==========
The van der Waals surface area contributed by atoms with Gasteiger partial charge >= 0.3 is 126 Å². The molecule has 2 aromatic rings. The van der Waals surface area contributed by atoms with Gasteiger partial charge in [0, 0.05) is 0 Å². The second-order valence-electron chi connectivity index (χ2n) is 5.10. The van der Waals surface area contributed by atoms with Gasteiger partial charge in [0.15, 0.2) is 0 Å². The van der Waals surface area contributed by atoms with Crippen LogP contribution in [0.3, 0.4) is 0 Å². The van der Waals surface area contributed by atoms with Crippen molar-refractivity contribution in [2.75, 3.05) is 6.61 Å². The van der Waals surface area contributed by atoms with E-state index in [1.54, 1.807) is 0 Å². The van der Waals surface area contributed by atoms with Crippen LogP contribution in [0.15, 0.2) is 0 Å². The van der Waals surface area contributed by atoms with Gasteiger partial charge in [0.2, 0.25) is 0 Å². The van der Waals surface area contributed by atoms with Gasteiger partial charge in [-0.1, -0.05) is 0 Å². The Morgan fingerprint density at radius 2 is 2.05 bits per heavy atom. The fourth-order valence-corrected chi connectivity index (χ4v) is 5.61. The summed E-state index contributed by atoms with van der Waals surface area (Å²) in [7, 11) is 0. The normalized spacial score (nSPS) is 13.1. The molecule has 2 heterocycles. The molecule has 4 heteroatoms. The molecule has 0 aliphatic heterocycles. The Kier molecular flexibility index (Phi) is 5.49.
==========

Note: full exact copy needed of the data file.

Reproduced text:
The van der Waals surface area contributed by atoms with Gasteiger partial charge >= 0.3 is 126 Å². The molecule has 2 aromatic rings. The van der Waals surface area contributed by atoms with Gasteiger partial charge in [0, 0.05) is 0 Å². The second-order valence-electron chi connectivity index (χ2n) is 5.10. The van der Waals surface area contributed by atoms with Gasteiger partial charge in [0.15, 0.2) is 0 Å². The van der Waals surface area contributed by atoms with Crippen LogP contribution in [0.3, 0.4) is 0 Å². The van der Waals surface area contributed by atoms with Crippen molar-refractivity contribution in [2.75, 3.05) is 6.61 Å². The van der Waals surface area contributed by atoms with E-state index in [1.54, 1.807) is 0 Å². The van der Waals surface area contributed by atoms with Crippen LogP contribution in [0.15, 0.2) is 0 Å². The van der Waals surface area contributed by atoms with Gasteiger partial charge in [0.2, 0.25) is 0 Å². The van der Waals surface area contributed by atoms with Gasteiger partial charge in [-0.1, -0.05) is 0 Å². The Morgan fingerprint density at radius 2 is 2.05 bits per heavy atom. The fourth-order valence-corrected chi connectivity index (χ4v) is 5.61. The summed E-state index contributed by atoms with van der Waals surface area (Å²) in [7, 11) is 0. The normalized spacial score (nSPS) is 13.1. The molecule has 2 heterocycles. The molecule has 4 heteroatoms. The molecule has 0 aliphatic heterocycles. The Kier molecular flexibility index (Phi) is 5.49.